eDowser is currently available as a web-app. Soon as an app for Google Andoid and Apple iOS.
to enable a first-hand experience of what dowsing is and isn't
to make dowsing convenient and non-geeky to use
to make a useful technique generally recognised
to put dowsing on a scientific basis as far as possible.
the app has these sections:
the dowsing device itself
change various internal settings like font size etc. Includes a button to re-run the intro demo screen.
what the app is and does
how to use it
example questions about things you know you know, like facts about yourself
example questions about things you don't think you know well enough
example questions about things you don't think you know at all
example questions about things you didn't know even existed
question types that don't work, found by reason and experience
this page also has these sections:
the theory of dowsing, so far as it exists
the classic coathanger+biro L-rod
tests of reliability
videos, articles, books about dowsing
The theory of dowsing, as far as it exists.
The movement is from you but not intentionally, which is why some
people confuse it with magic. It's called the ideomotor response
– a psychosomatic phenomenon.
First inferred by Georgius Agricola in
1556, then by Athanasius Kircher in 1641, then named & described by William
Benjamin Carpenter in 1852.
There is a question whether it is a learned behaviour or not.
In 2018 it can now be said there's a consistent response (at least to 3 Sigma
– 99.7%) for Show Yes & Show No which means the ideomotor response is mechanically
The wrist/arm movement is in fact rotational, which is how an L-rod doesn't
"push uphill" and is stable if held just under horizontal, i.e. it will centre
The second puzzle is how you get meaningful answers to other questions,
which evaluate to Yes & No and are shown as before.
It can't be a science – objective knowledge –
because it uses personal judgement and sensory experience (which is sometimes wrong).
It could be a technology – a mixture of objective and subjective –
as with: sports, cooking, language, memory, colours, riding a bike, and driving a car.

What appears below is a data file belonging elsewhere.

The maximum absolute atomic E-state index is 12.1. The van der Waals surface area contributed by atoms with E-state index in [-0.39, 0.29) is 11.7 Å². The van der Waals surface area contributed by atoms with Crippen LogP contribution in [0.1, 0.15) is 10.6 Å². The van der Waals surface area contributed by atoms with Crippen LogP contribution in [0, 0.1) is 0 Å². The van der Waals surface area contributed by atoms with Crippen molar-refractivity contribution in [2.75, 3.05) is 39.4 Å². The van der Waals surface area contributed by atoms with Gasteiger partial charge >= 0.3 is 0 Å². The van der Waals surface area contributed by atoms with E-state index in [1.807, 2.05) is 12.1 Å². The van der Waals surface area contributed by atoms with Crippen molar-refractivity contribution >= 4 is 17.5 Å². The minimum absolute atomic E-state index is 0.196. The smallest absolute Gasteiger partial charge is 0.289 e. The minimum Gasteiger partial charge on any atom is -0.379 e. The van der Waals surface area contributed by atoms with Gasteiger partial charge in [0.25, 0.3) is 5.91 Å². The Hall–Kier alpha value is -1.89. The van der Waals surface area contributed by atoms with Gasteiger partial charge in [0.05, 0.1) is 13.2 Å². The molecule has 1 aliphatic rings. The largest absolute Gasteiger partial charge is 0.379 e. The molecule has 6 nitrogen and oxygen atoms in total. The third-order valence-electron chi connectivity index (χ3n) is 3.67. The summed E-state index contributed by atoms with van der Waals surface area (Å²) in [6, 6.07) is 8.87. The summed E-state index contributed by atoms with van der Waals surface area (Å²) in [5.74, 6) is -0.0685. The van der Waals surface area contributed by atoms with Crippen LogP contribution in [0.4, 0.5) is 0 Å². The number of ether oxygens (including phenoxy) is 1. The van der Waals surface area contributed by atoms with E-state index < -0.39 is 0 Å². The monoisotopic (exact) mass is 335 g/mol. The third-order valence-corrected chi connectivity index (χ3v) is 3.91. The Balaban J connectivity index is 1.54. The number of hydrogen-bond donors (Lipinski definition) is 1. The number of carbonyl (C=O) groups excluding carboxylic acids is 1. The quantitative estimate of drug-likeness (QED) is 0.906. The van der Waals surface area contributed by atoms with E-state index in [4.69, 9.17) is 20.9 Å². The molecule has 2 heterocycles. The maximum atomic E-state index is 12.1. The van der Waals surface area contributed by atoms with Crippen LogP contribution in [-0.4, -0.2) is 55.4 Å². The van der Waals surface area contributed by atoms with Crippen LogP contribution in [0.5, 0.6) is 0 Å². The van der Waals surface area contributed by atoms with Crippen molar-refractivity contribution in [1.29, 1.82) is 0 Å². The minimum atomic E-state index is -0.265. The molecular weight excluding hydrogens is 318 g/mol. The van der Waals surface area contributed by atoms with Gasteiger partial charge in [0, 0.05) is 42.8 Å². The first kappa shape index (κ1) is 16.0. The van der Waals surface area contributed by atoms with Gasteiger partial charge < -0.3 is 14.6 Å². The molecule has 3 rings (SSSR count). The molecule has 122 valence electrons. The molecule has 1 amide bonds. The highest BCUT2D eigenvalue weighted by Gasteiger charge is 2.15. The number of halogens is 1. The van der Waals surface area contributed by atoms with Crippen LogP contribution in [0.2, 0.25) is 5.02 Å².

It's unexplained and is an open problem. It isn't magic but is extraordinary.
It's susceptible to confirmation bias – you recall the successes
more easily than the failures – record everything!
The earliest clear instance was in 16th century Germany of miners dowsing for minerals.
Divining is the general category of judgement by intuition,
going back to the Ancient World and beyond,
e.g. Consulting the Oracle and Reading the Auguries.
Divining includes dowsing – and is confused with it – but is much wider.
If you prefer not to get the app but wish to try dowsing, here's
the classic coathanger+biro dowsing device, which cost me about 17p or 34p to make a pair.
You'll need some pliers to bend the wire and to extract the biro inner.
You can use thick drinking straws instead of biro outers if you prefer.
You do need new ones to make sure the movement is smooth.
You don't need a pair unless it's windy.
The dowsing response is towards or away from the centre whereas wind will push both to one side,
which a pair is able to detect.
The other thing a pair does is increase the visual feedback (i.e. they cross or diverge) which increases the general response.
You hold it like a pistol but pointing slightly down. The closer it is to horizontal the more sensitive it is.
It's stable in the sense that if you disturb it it will return to centre.
Your wrist & arm movement is rotational so you're not "pushing it uphill" in moving it.
Instead you make a new point of balance and the rod falls to that.
starting at asking questions.
The 3-sigma rule of thumb is a convention in the empirical sciences that if
nearly all values lie within three standard deviations of the mean –
which is 99.7% – then that's considered proven. Social sciences
use only 2 sigma, particle physics uses 5 sigma.
3 sigma test of the ideomotor response for the coathanger+biro procedure:
Hold the l-rod vertically.